I’m personally a big fan of uncomplicated events. I am the starter of a series of events near a good ice cream dealer (with the occasional other location during winter), and have arranged a five-event series of lunchbreak canteen events, and the occasional off event, but the simple meet at a location with good old wooden benches (with a dry location with a roof on top available less than a hundred metres away for rainy days), where people can just chat, and often do, and have an excuse to get some food or drink when they want.
I am not really a people person, surprisingly when I organise so many events, but I do like a chat with people I know, and I also try to talk to new guests and especially introduce newbies (we have a fun mystery cache final close to the ice salon), but not too many at once. But that’s just me.
New geocaches? In our area? Hah, no room for ’em. But seriously, no, I think it lame, unless the event is there for an organised cache hunt… which it oughtn’t be, and, IIRC, is also against the guidelines.
I’ve attended events at a restaurant, and either you come just for the food (with the event just being a bit on the side) or it’s really going to be a shitty event for you. It also hinders mingling and wandering around.
Events just to try new things… sure, these do have their place. Around here, they’re usually overbooked a couple of minutes after their publish though. (Sometimes I luck out, when the owner is nice enough to also publish on OC, which lacks the extra time GC.COM’s review process needs.) It’s usually not trivial to figure out quickly whether the time and place works out for me, but every once in a while, it’s cool.
As for the location — I think having both is nice and important, though I tend towards the nice site unless the weather is bad. Some people publish events with high T ratings and insist that everyone climbs to the logbook which is… questionable at best. I’ll attend one such event (“you need an ECA to get to 4m”) on the 30ᵗʰ and… well, the guidelines say attendance is enough to log (although I’m not a friend of the people who say that driving by and honking is enough, even though, strictly by the guidelines, it likely is; events should *not* be park and grab), and I *will* log it. I’ll try the physical challenge, granted, but I’m not a climber, don’t have overly expensive ECA, and hope someone helps me (and especially lets me back down later), but if not…
I have been at several Mega events and even one Giga event, I particularily liked the (expensive) boat trip at Projekt Eck in Koblenz, but I don’t like Mega events much, even those not too commercialised: they have a bracket programme where you can book fun couses/tours/workshops…iff you know you’ll be there at some exact time of day, like, several months in advance, which I usually don’t, and they’re so big I don’t know what to do with myself during that time, and they have… *shudder* humans. The new caches placed for them (even the lab caches) are fun, but you often get them handed to you (quite literally… and then you better hope you get told where exactly to put it back, if you end up being the last in the queue).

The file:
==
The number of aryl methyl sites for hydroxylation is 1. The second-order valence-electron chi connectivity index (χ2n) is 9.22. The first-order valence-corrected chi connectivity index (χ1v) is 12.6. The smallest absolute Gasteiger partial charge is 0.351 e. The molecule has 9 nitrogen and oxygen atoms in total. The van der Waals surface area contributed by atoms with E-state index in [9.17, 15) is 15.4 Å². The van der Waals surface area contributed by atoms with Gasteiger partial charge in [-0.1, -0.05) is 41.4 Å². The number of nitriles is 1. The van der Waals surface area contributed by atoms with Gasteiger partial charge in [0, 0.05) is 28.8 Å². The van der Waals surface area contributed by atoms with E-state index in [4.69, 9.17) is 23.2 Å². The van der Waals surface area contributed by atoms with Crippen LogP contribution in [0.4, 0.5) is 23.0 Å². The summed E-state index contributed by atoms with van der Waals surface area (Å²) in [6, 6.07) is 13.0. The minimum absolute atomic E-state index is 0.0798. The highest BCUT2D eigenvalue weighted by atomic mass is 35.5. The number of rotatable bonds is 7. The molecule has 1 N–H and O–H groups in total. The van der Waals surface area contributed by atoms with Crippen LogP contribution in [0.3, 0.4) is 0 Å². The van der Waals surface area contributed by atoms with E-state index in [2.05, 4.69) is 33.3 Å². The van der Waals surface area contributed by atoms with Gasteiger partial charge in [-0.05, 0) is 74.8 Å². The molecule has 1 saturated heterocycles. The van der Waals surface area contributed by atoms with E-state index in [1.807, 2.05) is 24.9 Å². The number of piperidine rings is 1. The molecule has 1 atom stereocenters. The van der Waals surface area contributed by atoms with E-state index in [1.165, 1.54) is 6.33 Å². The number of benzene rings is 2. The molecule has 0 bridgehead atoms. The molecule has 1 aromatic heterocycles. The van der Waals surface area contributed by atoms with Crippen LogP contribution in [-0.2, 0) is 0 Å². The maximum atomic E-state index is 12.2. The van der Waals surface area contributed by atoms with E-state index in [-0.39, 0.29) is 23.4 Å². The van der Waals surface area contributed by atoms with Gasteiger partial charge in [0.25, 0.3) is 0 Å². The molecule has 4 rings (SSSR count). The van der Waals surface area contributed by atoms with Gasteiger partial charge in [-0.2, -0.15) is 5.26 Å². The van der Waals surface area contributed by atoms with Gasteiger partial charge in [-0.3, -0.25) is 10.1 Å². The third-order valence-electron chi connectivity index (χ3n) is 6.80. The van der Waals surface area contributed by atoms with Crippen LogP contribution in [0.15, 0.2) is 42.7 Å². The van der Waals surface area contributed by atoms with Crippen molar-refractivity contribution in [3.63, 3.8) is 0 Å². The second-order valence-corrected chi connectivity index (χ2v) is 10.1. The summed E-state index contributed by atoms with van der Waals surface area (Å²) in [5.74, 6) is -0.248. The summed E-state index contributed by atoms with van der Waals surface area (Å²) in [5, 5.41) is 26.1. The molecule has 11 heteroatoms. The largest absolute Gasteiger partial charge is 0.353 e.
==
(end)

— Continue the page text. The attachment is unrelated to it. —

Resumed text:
In Mainz (Giga Gutenberg) I liked the Maze much more, but the Giga had good food and especially drinks (though one of the cocktails already ran off by the time I had enough solids in my stomach to try it). The downside was extreme environmental damage by cachers not accepting a DNF and literally destroying a tree by de-bark-ing it looking for… well, who the hell hides a nano at a tree, but still? Some other, more remote, hides like a letterbox also got damaged, I was lucky enough to still find it but it got disabled, then archived, a few days later due to event collateral damage.
So, no, I’m not a friend of big events (also consider what I said about the restaurant events above… plus, with 120, or even just 50, attendees, the restaurant owners can be overwhelmed… or plain bad and unfriendly).
I would definitely not go to an event that invites smoking people, and I almost threw the towel recently when cachers did not even have the common courtesy at removing themselves more than 2 metres from the group (which included children, too!) when they could not even keep their fingers off their stinking cigarettes for TWENTY-FIVE minutes (out of the fourty-five allotted for the outdoors part of the event), and THEN got angry at me for STILL POLITELY requesting they not smoke, or at least go far away with that crap.
I think I wouldn’t go to an event at a huge location like the Munich Giga, I was honestly afraid (and did not attend) because huge amounts of people can involve security theatre (which I find a nightmare) and those things security theatre pretends to try to prevent.
A good event, in my eyes, lives from the people there (try to not stick to your own group, try to not exclude any single person, but don’t be too forceful either), and a bit from the location, but in the end they’re meant to be communicative and incite fun; anything else, anything organised, is just by the side, or it’s not (primarily) a geocaching event.
A good event is also published on as many geocaching listing platforms as possible (GC.COM and your local instance of the Opencaching Network at the very least, possibly Terracaching and gpsgames.org, possibly some regional plaform like Geocaching Australia; Navicache is dead, they don’t even publish new listings any more, so don’t try). It’s not PM-only either. It’s meant to reach those with 13000 finds as well as those with 13… or one… or none.